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Bismuth is really the only metal to exhibit a lone pair in its outermost shell, this means that it and its salts should be a Lewis base. As bismuth can act as a Lewis base, how does this affect its properties as a metal specifically in regards to alloying? For instance, if I have a 1:1 mole ratio of aluminum and bismuth in an alloy, will the aluminum and bismuth form dative bonds?

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    $\begingroup$ Inert pair effect makes it kinda non-issue. Also most of "metallic elements" has lone pairs all the time - lots of d electrons. Even calling an element metal/gas/etc. is pretty much misnomer 'cause they can have various forms. $\endgroup$ – Mithoron Apr 8 '18 at 17:04
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If you look at the chemistry of lead(II) and the work by Tony F. Hill (and others) on platinum group metals you will see that bismuth is clearly not the only metal to have lone pairs.

What Tony Hill did was rather clever, normally metal-ligand coordination is all about the donation of lone pairs to the metal and sometimes the retrodonation of electron density onto pi acidic ligands such as carbon monoxide and cyanide.

What Tony did was to get a borane to bind to a lone pair on a low valent metal such as ruthenium, osmium or rhodium. Here is a diagram of an example of one of his compounds.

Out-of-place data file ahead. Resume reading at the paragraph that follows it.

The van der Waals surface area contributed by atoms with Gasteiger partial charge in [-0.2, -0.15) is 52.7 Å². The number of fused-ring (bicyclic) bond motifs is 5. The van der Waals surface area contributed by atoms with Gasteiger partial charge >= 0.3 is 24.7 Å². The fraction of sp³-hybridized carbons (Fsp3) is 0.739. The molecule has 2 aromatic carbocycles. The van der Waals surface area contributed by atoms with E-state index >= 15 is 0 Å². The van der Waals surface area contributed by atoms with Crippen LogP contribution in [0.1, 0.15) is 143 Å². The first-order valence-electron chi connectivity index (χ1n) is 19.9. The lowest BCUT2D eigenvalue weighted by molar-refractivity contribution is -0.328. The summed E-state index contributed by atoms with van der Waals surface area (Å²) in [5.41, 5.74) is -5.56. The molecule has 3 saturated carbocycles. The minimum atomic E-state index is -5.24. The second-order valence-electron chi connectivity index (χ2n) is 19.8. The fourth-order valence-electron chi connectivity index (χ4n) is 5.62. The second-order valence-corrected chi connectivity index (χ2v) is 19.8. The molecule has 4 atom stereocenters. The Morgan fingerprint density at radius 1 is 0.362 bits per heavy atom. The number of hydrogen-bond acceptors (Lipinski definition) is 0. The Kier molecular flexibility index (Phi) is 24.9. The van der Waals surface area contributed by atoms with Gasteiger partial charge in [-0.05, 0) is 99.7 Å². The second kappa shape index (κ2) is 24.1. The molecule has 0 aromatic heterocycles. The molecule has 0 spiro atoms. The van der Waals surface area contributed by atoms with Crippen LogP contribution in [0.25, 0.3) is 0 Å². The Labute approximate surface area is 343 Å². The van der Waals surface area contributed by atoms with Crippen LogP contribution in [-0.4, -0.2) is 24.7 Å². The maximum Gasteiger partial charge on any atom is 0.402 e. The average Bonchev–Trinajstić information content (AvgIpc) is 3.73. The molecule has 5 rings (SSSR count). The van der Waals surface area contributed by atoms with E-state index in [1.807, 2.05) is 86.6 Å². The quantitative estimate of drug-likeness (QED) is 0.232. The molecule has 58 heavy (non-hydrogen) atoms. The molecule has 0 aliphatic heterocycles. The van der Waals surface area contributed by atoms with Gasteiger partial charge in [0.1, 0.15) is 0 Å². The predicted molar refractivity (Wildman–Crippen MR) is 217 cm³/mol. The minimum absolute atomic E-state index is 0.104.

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The synthesis of this rhodium compound can occur from [RhCl2(Ph)(PPh3)2], this rhodium complex can react with Na[HB(mt)3] (mt = methimazolyl) to form an intermidate (mt)B(H)(mt)2Rh(Ph)Cl(PPh3)2 which then decomposes to lose a molecule of benzene to form B(mt)3RhCl(PPh3). (Chem. Comm., 2005, page 221).

I am sure that tin has a stereochemcially active lone pair, if we consider the strcuture of Cp2Sn, this is not quite like ferrocene. Instead of the two Cp rings being parallel. They are not. So I think that bismuth is not the only metal to have lone pairs on it. Even the bis Cp* complex of lead(II) (bis(h5-Pentamethyl-cyclopentadienyl)-lead) is bent away from the ferrocene type strcutre suggesting that the lead has a stereochemically active lone pair.

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